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Wildlife-related Zoonotic Diseases among Pastoralists in Uganda

Emerging and re-emerging infectious diseases are of increasing concern worldwide. Most of these diseases are of animal origin (zoonotic). While risk of zoonotic disease is related to wildlife-livestock-human interaction, it is amplified by poverty, environmental degradation and social vulnerability. The East African context presents a high-risk situation. Livestock and wild animals come into close contact while using limited water resources and pastures near national parks and tourist resorts. Disease transmission from wildlife to livestock and people affects community development, public health, food security, wildlife protection and business (tourism, value chains). Using an Ecohealth approach, researchers will conduct a serological survey to determine the distribution of major zoonotic diseases among pastoral communities, livestock and wildlife in proximity to a national park. They will carry out ecological, social and economic studies to assess the impact of such diseases on public health and income generation (value chains, tourism). And, they will develop multi-stakeholder strategies to reduce vulnerability and risk with respect to zoonotic diseases among pastoralist communities in the Ugandan cattle corridor. The project is expected to generate results that can be used to guide public health and development policies across various sectors.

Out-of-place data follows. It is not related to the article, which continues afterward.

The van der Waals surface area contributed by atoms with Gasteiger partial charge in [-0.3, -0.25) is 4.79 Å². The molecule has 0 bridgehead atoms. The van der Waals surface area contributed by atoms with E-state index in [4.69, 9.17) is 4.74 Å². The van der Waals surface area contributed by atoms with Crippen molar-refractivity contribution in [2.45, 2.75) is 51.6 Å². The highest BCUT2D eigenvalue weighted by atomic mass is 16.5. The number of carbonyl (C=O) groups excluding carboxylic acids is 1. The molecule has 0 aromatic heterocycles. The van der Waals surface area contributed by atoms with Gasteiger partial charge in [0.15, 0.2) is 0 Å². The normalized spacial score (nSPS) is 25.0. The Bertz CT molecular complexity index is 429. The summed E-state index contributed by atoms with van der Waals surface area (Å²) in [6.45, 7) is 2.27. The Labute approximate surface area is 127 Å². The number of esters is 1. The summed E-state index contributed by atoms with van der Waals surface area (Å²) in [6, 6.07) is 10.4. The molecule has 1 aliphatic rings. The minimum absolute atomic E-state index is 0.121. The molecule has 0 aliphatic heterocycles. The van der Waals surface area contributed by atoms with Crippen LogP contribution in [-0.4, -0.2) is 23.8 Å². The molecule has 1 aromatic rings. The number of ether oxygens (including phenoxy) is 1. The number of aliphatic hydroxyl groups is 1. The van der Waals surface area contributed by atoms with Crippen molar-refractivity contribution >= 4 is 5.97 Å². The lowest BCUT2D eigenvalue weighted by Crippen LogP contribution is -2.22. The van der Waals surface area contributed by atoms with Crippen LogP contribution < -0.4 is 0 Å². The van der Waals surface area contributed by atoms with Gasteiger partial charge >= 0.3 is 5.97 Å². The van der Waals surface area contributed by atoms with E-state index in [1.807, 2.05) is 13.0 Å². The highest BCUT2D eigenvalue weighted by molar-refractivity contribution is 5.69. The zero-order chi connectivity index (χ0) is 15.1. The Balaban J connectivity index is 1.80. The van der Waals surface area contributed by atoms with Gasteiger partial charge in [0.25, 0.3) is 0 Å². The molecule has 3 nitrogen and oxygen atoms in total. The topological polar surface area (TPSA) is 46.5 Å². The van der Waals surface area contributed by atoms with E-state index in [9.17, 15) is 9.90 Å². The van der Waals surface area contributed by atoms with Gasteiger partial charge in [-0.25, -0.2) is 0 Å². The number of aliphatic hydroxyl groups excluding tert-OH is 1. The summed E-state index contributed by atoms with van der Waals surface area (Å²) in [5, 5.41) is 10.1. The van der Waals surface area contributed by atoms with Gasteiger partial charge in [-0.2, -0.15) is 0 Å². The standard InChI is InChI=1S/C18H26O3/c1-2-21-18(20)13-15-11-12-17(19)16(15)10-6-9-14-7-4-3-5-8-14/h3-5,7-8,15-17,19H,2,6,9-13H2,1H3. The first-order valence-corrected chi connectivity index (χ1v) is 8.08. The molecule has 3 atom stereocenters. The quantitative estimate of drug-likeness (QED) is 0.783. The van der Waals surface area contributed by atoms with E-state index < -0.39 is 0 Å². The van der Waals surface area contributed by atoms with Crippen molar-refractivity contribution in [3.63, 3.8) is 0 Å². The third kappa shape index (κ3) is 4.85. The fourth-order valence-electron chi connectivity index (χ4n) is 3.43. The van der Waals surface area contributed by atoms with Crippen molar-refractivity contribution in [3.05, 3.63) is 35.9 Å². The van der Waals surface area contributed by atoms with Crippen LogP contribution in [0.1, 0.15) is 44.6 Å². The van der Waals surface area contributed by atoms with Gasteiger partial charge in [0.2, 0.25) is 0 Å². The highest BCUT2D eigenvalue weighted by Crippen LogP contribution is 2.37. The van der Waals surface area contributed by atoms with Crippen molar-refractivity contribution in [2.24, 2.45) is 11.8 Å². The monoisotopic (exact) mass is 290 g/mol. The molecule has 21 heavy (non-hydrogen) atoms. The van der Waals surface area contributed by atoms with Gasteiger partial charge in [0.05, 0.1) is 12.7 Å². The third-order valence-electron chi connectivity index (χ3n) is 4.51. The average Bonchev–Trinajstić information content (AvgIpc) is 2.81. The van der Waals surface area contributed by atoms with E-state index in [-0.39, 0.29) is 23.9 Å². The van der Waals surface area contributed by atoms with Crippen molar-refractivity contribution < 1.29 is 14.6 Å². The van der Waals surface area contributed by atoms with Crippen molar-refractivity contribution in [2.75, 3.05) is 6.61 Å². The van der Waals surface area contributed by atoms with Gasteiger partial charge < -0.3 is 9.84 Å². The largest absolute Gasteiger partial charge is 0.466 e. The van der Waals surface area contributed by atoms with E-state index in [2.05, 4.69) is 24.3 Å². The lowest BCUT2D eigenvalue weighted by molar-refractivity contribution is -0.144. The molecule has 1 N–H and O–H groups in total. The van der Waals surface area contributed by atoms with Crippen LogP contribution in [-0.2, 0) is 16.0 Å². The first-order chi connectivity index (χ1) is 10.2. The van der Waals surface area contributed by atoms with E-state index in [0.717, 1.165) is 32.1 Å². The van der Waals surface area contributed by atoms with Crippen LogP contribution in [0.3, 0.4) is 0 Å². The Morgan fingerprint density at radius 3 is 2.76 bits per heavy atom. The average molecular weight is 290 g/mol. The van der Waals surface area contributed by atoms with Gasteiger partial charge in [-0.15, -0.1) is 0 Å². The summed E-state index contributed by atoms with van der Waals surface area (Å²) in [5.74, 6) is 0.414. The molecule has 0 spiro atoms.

Project ID
Project Status
End Date
48 months
IDRC Officer
Thierry Baldet
Total Funding
CA$ 434,340.00
Food, Environment, and Health
Food, Environment, and Health
Institution Country
Project Leader
Dr. Samuel Mugisha
Makerere University



Determinants of patients' choice of provider in accessing brucellosis care among pastoral communities adjacent to Lake Mburo National Park in Kiruhura district, Uganda